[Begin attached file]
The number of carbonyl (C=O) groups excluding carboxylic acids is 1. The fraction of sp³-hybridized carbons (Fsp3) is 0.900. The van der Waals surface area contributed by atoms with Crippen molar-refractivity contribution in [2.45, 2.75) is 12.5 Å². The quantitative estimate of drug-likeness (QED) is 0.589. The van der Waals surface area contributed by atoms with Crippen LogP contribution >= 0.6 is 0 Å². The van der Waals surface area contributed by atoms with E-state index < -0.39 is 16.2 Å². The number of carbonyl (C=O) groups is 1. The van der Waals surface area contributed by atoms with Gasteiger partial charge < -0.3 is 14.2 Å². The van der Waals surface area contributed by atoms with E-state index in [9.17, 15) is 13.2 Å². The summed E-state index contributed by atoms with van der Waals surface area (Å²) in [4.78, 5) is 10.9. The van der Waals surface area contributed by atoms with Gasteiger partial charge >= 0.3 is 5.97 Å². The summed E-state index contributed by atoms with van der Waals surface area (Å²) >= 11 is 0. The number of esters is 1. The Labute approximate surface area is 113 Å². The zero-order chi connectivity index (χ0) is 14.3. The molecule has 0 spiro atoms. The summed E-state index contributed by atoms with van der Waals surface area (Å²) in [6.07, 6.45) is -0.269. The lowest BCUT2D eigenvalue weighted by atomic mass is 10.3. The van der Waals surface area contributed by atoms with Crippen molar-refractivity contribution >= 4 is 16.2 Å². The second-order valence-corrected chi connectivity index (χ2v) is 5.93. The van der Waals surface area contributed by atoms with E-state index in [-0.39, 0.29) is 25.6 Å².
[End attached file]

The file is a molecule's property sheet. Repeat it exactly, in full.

The number of carbonyl (C=O) groups excluding carboxylic acids is 1. The fraction of sp³-hybridized carbons (Fsp3) is 0.900. The van der Waals surface area contributed by atoms with Crippen molar-refractivity contribution in [2.45, 2.75) is 12.5 Å². The quantitative estimate of drug-likeness (QED) is 0.589. The van der Waals surface area contributed by atoms with Crippen LogP contribution >= 0.6 is 0 Å². The van der Waals surface area contributed by atoms with E-state index < -0.39 is 16.2 Å². The number of carbonyl (C=O) groups is 1. The van der Waals surface area contributed by atoms with Gasteiger partial charge < -0.3 is 14.2 Å². The van der Waals surface area contributed by atoms with E-state index in [9.17, 15) is 13.2 Å². The summed E-state index contributed by atoms with van der Waals surface area (Å²) in [4.78, 5) is 10.9. The van der Waals surface area contributed by atoms with Gasteiger partial charge >= 0.3 is 5.97 Å². The summed E-state index contributed by atoms with van der Waals surface area (Å²) >= 11 is 0. The number of esters is 1. The Labute approximate surface area is 113 Å². The zero-order chi connectivity index (χ0) is 14.3. The molecule has 0 spiro atoms. The summed E-state index contributed by atoms with van der Waals surface area (Å²) in [6.07, 6.45) is -0.269. The lowest BCUT2D eigenvalue weighted by atomic mass is 10.3. The van der Waals surface area contributed by atoms with Crippen molar-refractivity contribution >= 4 is 16.2 Å². The second-order valence-corrected chi connectivity index (χ2v) is 5.93. The van der Waals surface area contributed by atoms with E-state index in [-0.39, 0.29) is 25.6 Å².